Monday, June 01, 2020

Super scale active suspension, arduino powered, 3D printed, RC drift, Oldsmobile Dynamic 88 via SuperScale2020

 
 

The whole idea of the project was to see how close to reality I can make a scale model perform.  Spring rates and resonance frequencies don't scale down realistically when you go down to a 1:10 size, so I had to figure something else out. I've seen active suspension systems made before, but to improve handling. I'm doing the exact opposite. The whole system consists of a an accelerometer, connected to an arduino board, which controls 4 servos, each one controlling the ride height at each corner. It didn't start as a drift chassis, but eventually became one, so the front suspension and steering was also re-engineered to allow for a great turning angle. 

Read Super scale active suspension, arduino powered, 3D printed, RC drift, Oldsmobile Dynamic 88 via Superscale2020


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Saturday, May 30, 2020

USB Password Keeper Runs on Tiny Chip via hack a day

The most important rule of password use, especially when used for online logins, is to avoid reusing passwords. From there, one’s method of keeping track of multiple passwords can vary considerably. While memorization is an option in theory, in practice a lot of people make use of a password manager like Lastpass or KeePass. For those with increased security concerns, though, you may want to implement a USB password keeper like this one based on an ATtiny.

Read USB Password Keeper Runs on Tiny Chip via hack a day



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Thursday, May 28, 2020

Home School: 5 Programming ANTIPATTERNS for Beginners! via Andy Sterkowitz on YouTube

When you're new to programming you might fall prey to some bad programming practices. In today's video I am going to cover the 5 most common bad practices (or antipatterns) that I see with newer developers.

Watch Home School: 5 Programming ANTIPATTERNS for Beginners! via Andy Sterkowitz on YouTube

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Wednesday, May 27, 2020

How to Get Early Access to Google Chrome's New Safety and Design Updates via Gizmodo

Google announced a number of new features, tweaks, and additions to Chrome yesterday. In typical Google fashion, some are available for you to play with right now and some you’ll have to wait on. We’ve done the grunt work, and put together a comprehensive guide to unlocking every feature Google talked about yesterday (and what they are).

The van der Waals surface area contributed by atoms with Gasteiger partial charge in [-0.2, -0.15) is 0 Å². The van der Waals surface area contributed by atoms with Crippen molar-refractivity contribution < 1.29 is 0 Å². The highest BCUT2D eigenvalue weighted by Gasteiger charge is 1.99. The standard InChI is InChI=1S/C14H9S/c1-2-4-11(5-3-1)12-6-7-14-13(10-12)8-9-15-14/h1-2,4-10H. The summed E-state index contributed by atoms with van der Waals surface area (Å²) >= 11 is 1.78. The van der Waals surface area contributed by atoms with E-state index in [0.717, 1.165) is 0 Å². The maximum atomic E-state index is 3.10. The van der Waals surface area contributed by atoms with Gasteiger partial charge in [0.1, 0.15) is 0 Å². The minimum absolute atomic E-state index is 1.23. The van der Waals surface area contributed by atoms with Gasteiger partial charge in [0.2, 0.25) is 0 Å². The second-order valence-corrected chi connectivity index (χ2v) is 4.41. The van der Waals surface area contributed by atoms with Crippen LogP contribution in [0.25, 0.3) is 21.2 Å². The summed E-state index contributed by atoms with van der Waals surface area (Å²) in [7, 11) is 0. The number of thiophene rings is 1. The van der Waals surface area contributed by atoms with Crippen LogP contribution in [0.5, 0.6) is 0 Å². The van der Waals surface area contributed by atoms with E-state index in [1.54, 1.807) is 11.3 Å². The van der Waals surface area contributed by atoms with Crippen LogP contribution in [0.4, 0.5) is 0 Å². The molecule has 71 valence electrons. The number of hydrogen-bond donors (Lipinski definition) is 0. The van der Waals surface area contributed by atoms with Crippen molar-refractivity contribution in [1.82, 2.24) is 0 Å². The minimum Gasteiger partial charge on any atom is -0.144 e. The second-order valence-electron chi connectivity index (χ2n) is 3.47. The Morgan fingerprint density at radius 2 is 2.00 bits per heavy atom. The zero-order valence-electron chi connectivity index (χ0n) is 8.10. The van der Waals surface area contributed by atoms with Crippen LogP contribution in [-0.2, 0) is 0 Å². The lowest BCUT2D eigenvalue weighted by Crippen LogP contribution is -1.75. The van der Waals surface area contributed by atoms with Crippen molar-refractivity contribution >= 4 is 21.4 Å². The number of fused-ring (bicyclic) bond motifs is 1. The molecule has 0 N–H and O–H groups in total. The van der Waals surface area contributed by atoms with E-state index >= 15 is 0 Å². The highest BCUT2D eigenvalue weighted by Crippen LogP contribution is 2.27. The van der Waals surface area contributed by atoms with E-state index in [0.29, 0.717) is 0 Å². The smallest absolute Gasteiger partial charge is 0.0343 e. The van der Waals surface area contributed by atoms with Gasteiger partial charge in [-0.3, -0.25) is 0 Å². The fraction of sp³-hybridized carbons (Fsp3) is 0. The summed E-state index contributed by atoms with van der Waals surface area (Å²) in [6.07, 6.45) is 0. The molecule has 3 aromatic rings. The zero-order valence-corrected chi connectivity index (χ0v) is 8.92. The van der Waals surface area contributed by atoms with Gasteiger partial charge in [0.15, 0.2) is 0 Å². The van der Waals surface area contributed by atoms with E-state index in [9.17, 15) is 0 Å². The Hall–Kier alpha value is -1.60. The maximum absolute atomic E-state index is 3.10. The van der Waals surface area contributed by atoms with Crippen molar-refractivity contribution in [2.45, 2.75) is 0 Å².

Before we begin, make sure you’re using the latest, stable version of Google Chrome, which should be version 83.0.4103.61 as of this writing. To check, or to update your browser, click on the triple-dot icon in the upper-right corner and click on Help > About Google Chrome.

Read How to Get Early Access to Google Chrome's New Safety and Design Updates via Gizmodo


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Tuesday, May 26, 2020

How Myst Became One of the Best-Selling PC Games of All Time via IGN on YouTube

We discuss how the game Myst became the killer game for the CD-Rom drive back in 1993.

Watch How Myst Became One of the Best-Selling PC Games of All Time via IGN on YouTube


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Gmail now supports multiple signatures via Engadget


Read Gmail now supports multiple signatures via Engadget


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Monday, May 25, 2020

Raspberry Pi: Laser Draws Weather Report via Hackaday

Have you ever wished that a laser could tell you the weather? If you have, then [tuckershannon] has you covered. He’s created a machine that uses a laser and some UV sensitive paper to draw the temperature and a weather icon! And that’s not all! It’s connected to the internet, so it can also show the time and print out messages.

Building on [tuckershannon]’s previous work with glow-in-the-dark drawing, the brains inside this machine is a Raspberry Pi Zero. The laser itself is a 5mw, 405nm laser pointer with the button zip-tied down. Two 28BYJ-48 stepper motors are used to orient the laser, one for the rotation and another for the height angle. Each stepper motor is connected to a motor driver board and then wired directly to the Pi.

Read Laser Draws Weather Report via Hackaday



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Sunday, May 24, 2020

Google is updating the Drive and Docs share window to make it less confusing via The Verge

Google on Tuesday announced a planned update to the permissions window for its Docs, Drive, and Sheets apps that is designed to make sharing files less confusing. Now, when you click the share button, the box that pops up has a clear distinction between who the file is being shared with through a searchable directory of your contacts or co-workers and the permissions the link has

Read Google is updating the Drive and Docs share window to make it less confusing via The Verge



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Saturday, May 23, 2020

Huge 3D-Printed LEGO Go Kart Makes You the Minifig via hack a day

 

The LEGO Technic line is definitely the hacker’s flavor of LEGO. It brings a treasure trove of engineering uses that make axles, gears, pulleys, and motors a thing. The only problem is that it’s the inanimate minifigures having all of the fun. But not if [Matt Denton] has something to say about it. He’s building a huge 3D-printed go-kart with pieces scaled up 8.43 times the size of their LEGO equivalents. That’s large enough for an adult to fit!

Read Huge 3D-Printed LEGO Go Kart Makes You the Minifig via hack a day


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Watch Swords 'n Magic and Stuff - Indie Devlog - Ep. 01 with Michael Kocha via YouTube [Education]

Follow a game from concept through development.